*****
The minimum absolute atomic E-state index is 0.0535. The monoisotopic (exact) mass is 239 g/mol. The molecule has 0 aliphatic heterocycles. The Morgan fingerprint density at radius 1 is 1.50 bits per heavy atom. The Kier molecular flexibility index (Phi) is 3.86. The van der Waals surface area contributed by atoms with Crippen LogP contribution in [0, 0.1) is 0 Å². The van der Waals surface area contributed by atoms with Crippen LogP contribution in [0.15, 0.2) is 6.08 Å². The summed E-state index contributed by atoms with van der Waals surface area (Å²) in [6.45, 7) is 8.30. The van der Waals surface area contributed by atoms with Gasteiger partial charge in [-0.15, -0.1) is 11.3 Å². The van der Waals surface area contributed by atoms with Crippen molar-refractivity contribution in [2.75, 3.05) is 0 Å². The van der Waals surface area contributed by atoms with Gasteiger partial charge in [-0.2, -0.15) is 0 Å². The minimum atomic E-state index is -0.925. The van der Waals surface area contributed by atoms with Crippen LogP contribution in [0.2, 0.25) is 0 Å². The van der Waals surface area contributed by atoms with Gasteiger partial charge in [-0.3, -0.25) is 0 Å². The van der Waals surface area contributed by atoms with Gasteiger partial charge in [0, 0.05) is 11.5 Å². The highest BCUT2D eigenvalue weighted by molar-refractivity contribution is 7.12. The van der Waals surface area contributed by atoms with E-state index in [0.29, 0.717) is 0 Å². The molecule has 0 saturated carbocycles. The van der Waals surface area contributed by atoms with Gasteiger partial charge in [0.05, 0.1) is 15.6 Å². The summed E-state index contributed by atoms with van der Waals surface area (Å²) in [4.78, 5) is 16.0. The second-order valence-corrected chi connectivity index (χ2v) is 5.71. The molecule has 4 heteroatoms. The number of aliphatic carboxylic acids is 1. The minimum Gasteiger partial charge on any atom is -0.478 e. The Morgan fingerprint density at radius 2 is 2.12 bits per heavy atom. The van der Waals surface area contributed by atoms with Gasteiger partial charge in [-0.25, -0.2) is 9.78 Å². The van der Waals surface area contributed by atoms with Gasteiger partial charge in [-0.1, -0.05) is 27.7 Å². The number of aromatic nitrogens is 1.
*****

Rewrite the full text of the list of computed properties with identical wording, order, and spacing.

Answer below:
The minimum absolute atomic E-state index is 0.0535. The monoisotopic (exact) mass is 239 g/mol. The molecule has 0 aliphatic heterocycles. The Morgan fingerprint density at radius 1 is 1.50 bits per heavy atom. The Kier molecular flexibility index (Phi) is 3.86. The van der Waals surface area contributed by atoms with Crippen LogP contribution in [0, 0.1) is 0 Å². The van der Waals surface area contributed by atoms with Crippen LogP contribution in [0.15, 0.2) is 6.08 Å². The summed E-state index contributed by atoms with van der Waals surface area (Å²) in [6.45, 7) is 8.30. The van der Waals surface area contributed by atoms with Gasteiger partial charge in [-0.15, -0.1) is 11.3 Å². The van der Waals surface area contributed by atoms with Crippen molar-refractivity contribution in [2.75, 3.05) is 0 Å². The van der Waals surface area contributed by atoms with Gasteiger partial charge in [-0.2, -0.15) is 0 Å². The minimum atomic E-state index is -0.925. The van der Waals surface area contributed by atoms with Crippen LogP contribution in [0.2, 0.25) is 0 Å². The van der Waals surface area contributed by atoms with Gasteiger partial charge in [-0.3, -0.25) is 0 Å². The van der Waals surface area contributed by atoms with Gasteiger partial charge in [0, 0.05) is 11.5 Å². The highest BCUT2D eigenvalue weighted by molar-refractivity contribution is 7.12. The van der Waals surface area contributed by atoms with E-state index in [0.29, 0.717) is 0 Å². The molecule has 0 saturated carbocycles. The van der Waals surface area contributed by atoms with Gasteiger partial charge in [0.05, 0.1) is 15.6 Å². The summed E-state index contributed by atoms with van der Waals surface area (Å²) in [4.78, 5) is 16.0. The second-order valence-corrected chi connectivity index (χ2v) is 5.71. The molecule has 4 heteroatoms. The number of aliphatic carboxylic acids is 1. The minimum Gasteiger partial charge on any atom is -0.478 e. The Morgan fingerprint density at radius 2 is 2.12 bits per heavy atom. The van der Waals surface area contributed by atoms with Gasteiger partial charge in [-0.25, -0.2) is 9.78 Å². The van der Waals surface area contributed by atoms with Gasteiger partial charge in [-0.1, -0.05) is 27.7 Å². The number of aromatic nitrogens is 1.